Why Do Fraternal Twins Run in Families?
Why do fraternal twins (twins who develop in two separate eggs) seem to run in families? It’s all about genes. A team of researchers say they’ve identified two genes associated with giving birth to twins, and their results are published in the American Journal of Human Genetics.
Twin births are on the rise in America. In 1980, one in every 53 babies was a twin. By 2009, that number was one in 30. In almost every state (and D.C.), the rate of twin births has increased by more than 50 percent in the last three decades.
What’s causing it? It’s complicated. Fertility treatments, which often result in multiple births, are definitely on the rise. But parenthood is changing in other ways. Fraternal, or dizygotic (DZ) twin births are more likely in women with a higher body mass index (BMI), as well as mothers over the age of 40—two demographics that have increased since the 1980s. And then there’s another element: Many of these DZ twins are born to women who are related to one another.
Researchers therefore believed there must be a genetic component to twinning, yet previous searches for a DZ-twinning gene had been unsuccessful. So rather than look for a twinning gene specifically, an international team of scientists combed through the genomes of women both with and without DZ twins, looking for commonalities.
They began by compiling data from genetic databases in three countries: the Netherlands Twin Register and the Netherlands Study of Depression and Anxiety; the Australian Twin Registry; and a study from the Minnesota Center for Twin and Family Research. All told, the researchers were working with genetic information from 1980 mothers of DZ twins and 12,953 more control subjects. They conducted a sweep of all the subjects’ genomes, which yielded three gene variants that seemed more common in women who had DZ twins.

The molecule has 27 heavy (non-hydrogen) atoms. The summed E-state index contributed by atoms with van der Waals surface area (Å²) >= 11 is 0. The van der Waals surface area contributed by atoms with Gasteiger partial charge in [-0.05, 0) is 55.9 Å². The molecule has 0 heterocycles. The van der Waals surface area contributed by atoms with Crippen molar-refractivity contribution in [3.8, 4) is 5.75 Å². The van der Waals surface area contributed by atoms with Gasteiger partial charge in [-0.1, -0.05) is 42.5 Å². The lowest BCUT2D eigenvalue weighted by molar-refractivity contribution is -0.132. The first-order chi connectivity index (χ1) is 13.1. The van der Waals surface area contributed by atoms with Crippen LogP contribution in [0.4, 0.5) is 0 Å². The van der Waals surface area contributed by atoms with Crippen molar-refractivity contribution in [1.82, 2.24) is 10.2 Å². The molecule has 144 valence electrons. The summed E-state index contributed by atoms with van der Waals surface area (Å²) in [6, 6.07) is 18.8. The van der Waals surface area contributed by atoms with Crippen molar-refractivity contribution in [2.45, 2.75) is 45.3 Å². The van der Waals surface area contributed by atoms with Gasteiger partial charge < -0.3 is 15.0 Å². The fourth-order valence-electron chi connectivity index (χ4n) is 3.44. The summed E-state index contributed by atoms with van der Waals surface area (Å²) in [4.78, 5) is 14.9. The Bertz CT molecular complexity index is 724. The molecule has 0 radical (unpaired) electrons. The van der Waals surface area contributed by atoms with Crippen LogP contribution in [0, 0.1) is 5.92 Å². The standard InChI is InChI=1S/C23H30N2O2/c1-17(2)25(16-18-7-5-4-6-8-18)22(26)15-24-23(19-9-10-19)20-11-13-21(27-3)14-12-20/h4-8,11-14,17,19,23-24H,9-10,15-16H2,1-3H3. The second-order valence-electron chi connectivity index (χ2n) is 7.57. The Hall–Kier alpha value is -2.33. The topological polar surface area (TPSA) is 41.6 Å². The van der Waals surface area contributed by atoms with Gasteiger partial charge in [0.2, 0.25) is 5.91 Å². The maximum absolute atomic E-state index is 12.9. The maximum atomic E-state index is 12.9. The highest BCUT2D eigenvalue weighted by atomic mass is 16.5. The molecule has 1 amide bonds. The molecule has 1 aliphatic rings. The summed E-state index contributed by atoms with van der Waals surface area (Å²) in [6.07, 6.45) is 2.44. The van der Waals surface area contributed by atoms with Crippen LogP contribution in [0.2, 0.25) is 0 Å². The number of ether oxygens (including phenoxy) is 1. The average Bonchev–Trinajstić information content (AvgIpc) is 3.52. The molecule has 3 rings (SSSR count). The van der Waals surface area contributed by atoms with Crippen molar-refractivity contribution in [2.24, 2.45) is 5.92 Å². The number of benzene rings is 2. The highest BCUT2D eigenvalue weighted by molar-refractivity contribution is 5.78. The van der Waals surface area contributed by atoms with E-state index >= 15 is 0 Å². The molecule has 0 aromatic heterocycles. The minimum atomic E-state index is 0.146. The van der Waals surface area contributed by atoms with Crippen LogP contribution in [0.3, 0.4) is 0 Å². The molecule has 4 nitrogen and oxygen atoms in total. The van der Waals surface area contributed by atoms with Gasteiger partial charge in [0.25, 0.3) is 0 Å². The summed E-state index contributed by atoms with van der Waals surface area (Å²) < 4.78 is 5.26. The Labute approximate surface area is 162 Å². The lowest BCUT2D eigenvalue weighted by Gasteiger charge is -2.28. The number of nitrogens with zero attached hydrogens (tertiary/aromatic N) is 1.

The team then sent that data to researchers in Iceland. Analysts there scanned the genomes of another 3597 mothers with twins and 297,348 controls, looking for the variants the original team had identified.
Two of the three variants reappeared with some frequency in the Icelandic group of mothers of DZ twins. One variant is associated with follicle-stimulating hormone (FSH), a hormone that causes growth in a woman’s ovaries. Women with this variant tend to make more FSH than others. When ovaries grow quickly, they release eggs more quickly, which could lead to the release of multiple eggs at one time. And if multiple eggs are fertilized, they could lead to multiple babies. Women with this variant were 18 percent more likely than others to have twins.
The other variant lives in a gene called SMAD3, which influences how cells communicate with one another. The researchers think this variant may increase a woman’s sensitivity to FSH, so that even a normal amount of FSH could trigger the release of multiple eggs. Having the SMAD3 variant raised a woman’s relative risk of twins by 9 percent. Having both variants pushed the odds to 29 percent. (The researchers called it a "risk" because, as they note, having twins can be risky for the health of mothers and babies.)
These two variants are probably just two of many, the researchers say. "There is a very clear suggestion and indication that more loci are contributing to the risk of having dizygotic twins as well," Dorret Boomsma, a biological psychologist at Vrije Universiteit (VU) Amsterdam, said in a press statement. "We've characterized the first two that have been replicated."